Where geopolitical and military dynamics have predominated in the past, increased economic activity in the Arctic in the 21st century will draw the U.S. and Russia into closer coordination and cooperation. The U.S., like Russia, has substantial natural resources in the Arctic, including oil, minerals, fisheries and conservation interests in Alaska that will be affected by environmental change and regional development. While doors are opening for cooperation, increased military presence and investment in the Russian Arctic will likely continue to fuel tensions with the U.S. and other Arctic states. Although Moscow is open to greater Western investment and technology transfer, which are needed for oil and gas exploitation, at the same time it prefers to keep the region closed to outside interests that could pose a military or economic challenge.
The NSR will reshape both trade relations and security, with potential to foster economic growth and promote global trade. However, Russia views the NSR as a national transit route, not an international strait. Russia's decisions about the NSR, particularly development of infrastructure such as deep water ports, will determine the viability of the new passage as a competitive shipping route. In addition to cutting fuel costs, shipping along the NSR would allow transporters to avoid politically volatile or dangerous shipping routes, such as the Suez Canal. International traffic along the NSR will require increased coordination between the U.S., Russia and the other Arctic states, likely through the Arctic Council. Managing the increase in human and commercial traffic through the Bering Strait will be a key test of the U.S.-Russia relationship, requiring mutual understanding and a comprehensive approach to environmental regulations and safety.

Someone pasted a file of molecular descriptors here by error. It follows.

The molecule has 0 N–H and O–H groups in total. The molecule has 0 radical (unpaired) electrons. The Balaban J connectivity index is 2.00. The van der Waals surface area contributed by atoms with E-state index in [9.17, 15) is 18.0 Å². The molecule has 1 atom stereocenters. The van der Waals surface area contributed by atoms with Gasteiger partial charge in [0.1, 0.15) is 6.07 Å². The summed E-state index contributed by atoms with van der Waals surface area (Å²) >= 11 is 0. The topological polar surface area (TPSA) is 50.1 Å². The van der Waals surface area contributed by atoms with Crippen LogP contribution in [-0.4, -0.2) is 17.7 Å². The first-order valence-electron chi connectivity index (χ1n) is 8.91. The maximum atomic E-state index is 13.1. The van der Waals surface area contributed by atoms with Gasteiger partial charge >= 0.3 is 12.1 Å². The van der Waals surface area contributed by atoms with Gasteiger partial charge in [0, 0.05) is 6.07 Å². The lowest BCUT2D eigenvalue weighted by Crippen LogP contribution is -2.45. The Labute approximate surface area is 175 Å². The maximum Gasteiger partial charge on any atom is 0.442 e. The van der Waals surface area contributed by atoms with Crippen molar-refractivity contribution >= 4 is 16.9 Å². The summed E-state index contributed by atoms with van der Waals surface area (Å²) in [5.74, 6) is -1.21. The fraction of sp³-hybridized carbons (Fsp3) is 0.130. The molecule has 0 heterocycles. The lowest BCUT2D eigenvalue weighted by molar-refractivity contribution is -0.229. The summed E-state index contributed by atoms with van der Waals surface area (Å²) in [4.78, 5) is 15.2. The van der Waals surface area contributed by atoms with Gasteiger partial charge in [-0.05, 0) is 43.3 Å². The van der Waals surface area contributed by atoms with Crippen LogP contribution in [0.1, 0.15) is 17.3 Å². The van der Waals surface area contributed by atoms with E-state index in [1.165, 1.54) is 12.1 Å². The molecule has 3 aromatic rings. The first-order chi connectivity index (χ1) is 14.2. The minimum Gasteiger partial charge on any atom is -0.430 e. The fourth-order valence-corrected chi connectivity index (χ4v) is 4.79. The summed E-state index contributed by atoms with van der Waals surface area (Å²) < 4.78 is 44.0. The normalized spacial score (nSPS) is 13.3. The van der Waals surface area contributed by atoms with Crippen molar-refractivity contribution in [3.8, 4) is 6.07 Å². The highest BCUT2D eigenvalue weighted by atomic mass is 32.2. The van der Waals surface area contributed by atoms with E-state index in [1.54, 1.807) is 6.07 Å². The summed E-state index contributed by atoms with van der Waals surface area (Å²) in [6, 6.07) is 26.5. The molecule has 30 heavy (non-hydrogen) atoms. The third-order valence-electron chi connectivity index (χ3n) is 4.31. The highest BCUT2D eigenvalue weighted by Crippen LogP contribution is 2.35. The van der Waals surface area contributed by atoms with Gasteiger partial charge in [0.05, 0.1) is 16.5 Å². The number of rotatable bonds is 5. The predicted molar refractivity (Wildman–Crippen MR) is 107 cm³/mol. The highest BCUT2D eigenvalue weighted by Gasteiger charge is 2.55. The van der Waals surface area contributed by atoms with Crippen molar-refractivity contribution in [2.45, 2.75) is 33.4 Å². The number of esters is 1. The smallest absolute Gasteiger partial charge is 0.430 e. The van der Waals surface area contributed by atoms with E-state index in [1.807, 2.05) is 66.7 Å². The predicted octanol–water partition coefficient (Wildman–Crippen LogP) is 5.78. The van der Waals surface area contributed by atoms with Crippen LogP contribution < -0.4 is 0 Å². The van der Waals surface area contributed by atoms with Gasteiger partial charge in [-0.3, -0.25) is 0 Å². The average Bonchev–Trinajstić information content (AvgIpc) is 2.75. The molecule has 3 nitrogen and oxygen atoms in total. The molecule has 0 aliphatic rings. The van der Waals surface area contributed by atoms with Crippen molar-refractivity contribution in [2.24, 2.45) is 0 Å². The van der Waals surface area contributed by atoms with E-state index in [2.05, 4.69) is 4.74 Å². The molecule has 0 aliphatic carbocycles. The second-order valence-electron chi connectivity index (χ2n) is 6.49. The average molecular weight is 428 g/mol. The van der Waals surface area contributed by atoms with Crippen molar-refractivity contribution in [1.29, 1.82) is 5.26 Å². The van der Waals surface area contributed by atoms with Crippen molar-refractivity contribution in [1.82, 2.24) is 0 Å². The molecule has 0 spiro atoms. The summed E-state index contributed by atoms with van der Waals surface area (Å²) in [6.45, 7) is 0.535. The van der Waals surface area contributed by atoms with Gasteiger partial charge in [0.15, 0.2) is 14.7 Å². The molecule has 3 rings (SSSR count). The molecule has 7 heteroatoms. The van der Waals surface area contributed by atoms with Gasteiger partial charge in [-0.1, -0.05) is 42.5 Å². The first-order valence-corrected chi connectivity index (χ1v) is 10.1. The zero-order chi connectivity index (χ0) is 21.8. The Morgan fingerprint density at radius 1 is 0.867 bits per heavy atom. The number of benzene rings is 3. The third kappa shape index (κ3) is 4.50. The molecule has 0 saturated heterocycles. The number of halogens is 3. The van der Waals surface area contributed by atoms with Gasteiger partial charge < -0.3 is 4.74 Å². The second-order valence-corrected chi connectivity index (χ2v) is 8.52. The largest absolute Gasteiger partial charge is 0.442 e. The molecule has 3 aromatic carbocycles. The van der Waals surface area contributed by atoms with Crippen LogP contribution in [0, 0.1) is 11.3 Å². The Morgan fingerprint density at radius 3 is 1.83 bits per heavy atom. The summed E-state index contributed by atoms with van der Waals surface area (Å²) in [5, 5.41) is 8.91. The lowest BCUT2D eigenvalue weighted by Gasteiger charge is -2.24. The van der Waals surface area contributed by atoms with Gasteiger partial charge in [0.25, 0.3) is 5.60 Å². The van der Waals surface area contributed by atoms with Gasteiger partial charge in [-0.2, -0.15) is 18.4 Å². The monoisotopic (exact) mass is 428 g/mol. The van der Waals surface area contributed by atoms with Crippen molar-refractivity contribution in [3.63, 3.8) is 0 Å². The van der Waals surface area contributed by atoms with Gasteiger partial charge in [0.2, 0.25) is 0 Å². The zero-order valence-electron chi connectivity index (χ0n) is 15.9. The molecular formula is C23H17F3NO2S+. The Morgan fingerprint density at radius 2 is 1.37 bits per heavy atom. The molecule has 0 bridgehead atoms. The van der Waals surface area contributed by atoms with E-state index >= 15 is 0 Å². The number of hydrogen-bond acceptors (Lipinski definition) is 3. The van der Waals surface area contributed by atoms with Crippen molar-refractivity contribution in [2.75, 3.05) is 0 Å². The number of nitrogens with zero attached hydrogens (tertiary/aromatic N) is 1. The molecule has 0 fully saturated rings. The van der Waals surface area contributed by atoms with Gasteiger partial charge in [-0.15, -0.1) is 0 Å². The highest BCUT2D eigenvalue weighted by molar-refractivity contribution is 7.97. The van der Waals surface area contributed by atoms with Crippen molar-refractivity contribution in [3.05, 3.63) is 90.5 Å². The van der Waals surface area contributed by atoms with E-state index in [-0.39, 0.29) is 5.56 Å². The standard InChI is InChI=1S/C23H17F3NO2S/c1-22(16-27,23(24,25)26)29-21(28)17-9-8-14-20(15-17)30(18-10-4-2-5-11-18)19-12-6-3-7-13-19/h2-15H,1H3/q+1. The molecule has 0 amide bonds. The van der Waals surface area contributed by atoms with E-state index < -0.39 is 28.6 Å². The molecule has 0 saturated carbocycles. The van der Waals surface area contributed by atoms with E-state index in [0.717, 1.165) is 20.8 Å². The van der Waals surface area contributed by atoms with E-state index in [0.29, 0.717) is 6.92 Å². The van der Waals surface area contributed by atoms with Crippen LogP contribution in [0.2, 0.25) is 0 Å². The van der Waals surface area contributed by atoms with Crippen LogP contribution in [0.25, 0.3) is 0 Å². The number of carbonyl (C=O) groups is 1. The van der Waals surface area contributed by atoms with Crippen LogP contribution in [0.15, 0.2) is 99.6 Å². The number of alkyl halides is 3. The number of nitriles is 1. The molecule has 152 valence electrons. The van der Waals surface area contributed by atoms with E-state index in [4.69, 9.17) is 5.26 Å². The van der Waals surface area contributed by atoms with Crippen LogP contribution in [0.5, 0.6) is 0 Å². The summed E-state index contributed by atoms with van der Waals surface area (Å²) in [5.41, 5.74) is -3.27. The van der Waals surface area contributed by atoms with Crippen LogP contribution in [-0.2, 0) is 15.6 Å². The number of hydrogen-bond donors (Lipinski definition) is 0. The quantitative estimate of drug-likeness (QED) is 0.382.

Constructive cooperation across the Arctic region could be threatened if Russia does not address the environmental challenges to regional development. These challenges necessitate a forward-looking strategy, involving cooperation with, and support from, other state and non-state actors with the appropriate expertise and capabilities. However, Russia has recently adopted a law on NGOs that is expected to restrict the activities of environmental organizations operating in Russia.
Successful U.S. – Russian cooperation is already occurring within the Arctic Council, utilizing the Council’s framework for securing multilateral agreements in the Arctic, such as the recent agreements on international search-and-rescue and oil-spill response. The Arctic Council will continue to be the primary venue for confronting regional problems. In addition to working through existing international organizations, both the U.S. and Russia must keep bilateral communications open to strengthen ties and prevent tensions from escalating.
While there is a broad array of national security needs in the Arctic, clear governance of the maritime border on the Bering Sea, Bering Strait and Chukchi Sea will be paramount to U.S. policies. A critical area of focus will be vessel traffic through the Bering Strait, a potential choke point for shipping along the NSR. Issues ranging from search-and-rescue to illegal smuggling will require increased U.S. capabilities and cooperation with regional partners to monitor and police the new passage.
Partnerships and cooperation between Russia and the U.S. will hinge increasingly on finding ways to address the growing environmental challenges. The most logical place to begin strengthening bilateral cooperation is in the Bering Strait. Strengthening cooperation in environmental management, traffic management, and enhanced marine and coastal area protection would be important measures. In addition, U.S.- Russian scientific collaboration could be fostered through development of integrated assessment capabilities for climate resilience and an early warning system. A U.S.-Russia Environmental Working Group has already been created, with a focus on the Arctic including reduction of black carbon emissions, waste management and disposal, and wildlife conservation. Finally, given normalization of trade relations and the significant demand for expertise in the Russian Arctic, U.S. investments and services could become a particularly attractive area of cooperation between the two countries. In this context, the U.S. should seek to develop innovative public-private partnership arrangements with the oil and gas, mining, shipping, fishing, and cruise industries to improve environmental practices in the Arctic.